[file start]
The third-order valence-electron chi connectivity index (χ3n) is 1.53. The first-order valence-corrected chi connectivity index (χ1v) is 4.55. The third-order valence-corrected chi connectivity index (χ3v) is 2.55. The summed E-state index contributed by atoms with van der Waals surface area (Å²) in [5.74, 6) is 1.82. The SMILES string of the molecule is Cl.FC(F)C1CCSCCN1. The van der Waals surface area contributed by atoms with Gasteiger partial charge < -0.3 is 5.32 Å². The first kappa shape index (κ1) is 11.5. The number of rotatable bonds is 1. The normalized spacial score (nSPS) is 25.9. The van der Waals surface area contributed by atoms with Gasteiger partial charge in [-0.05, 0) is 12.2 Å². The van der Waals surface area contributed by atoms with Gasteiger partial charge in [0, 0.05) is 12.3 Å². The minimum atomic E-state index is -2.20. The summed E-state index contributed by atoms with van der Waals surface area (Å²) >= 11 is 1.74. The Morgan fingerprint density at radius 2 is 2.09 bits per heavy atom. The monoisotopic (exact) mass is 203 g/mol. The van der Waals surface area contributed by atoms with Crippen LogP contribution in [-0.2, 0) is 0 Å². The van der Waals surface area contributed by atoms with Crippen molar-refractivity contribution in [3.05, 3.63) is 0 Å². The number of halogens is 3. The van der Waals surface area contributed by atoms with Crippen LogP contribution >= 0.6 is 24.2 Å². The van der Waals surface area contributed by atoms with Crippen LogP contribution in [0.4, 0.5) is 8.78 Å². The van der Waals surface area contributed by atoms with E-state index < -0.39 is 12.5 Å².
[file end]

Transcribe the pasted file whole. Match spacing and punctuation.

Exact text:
The third-order valence-electron chi connectivity index (χ3n) is 1.53. The first-order valence-corrected chi connectivity index (χ1v) is 4.55. The third-order valence-corrected chi connectivity index (χ3v) is 2.55. The summed E-state index contributed by atoms with van der Waals surface area (Å²) in [5.74, 6) is 1.82. The SMILES string of the molecule is Cl.FC(F)C1CCSCCN1. The van der Waals surface area contributed by atoms with Gasteiger partial charge < -0.3 is 5.32 Å². The first kappa shape index (κ1) is 11.5. The number of rotatable bonds is 1. The normalized spacial score (nSPS) is 25.9. The van der Waals surface area contributed by atoms with Gasteiger partial charge in [-0.05, 0) is 12.2 Å². The van der Waals surface area contributed by atoms with Gasteiger partial charge in [0, 0.05) is 12.3 Å². The minimum atomic E-state index is -2.20. The summed E-state index contributed by atoms with van der Waals surface area (Å²) >= 11 is 1.74. The Morgan fingerprint density at radius 2 is 2.09 bits per heavy atom. The monoisotopic (exact) mass is 203 g/mol. The van der Waals surface area contributed by atoms with Crippen LogP contribution in [-0.2, 0) is 0 Å². The van der Waals surface area contributed by atoms with Crippen molar-refractivity contribution in [3.05, 3.63) is 0 Å². The number of halogens is 3. The van der Waals surface area contributed by atoms with Crippen LogP contribution >= 0.6 is 24.2 Å². The van der Waals surface area contributed by atoms with Crippen LogP contribution in [0.4, 0.5) is 8.78 Å². The van der Waals surface area contributed by atoms with E-state index < -0.39 is 12.5 Å².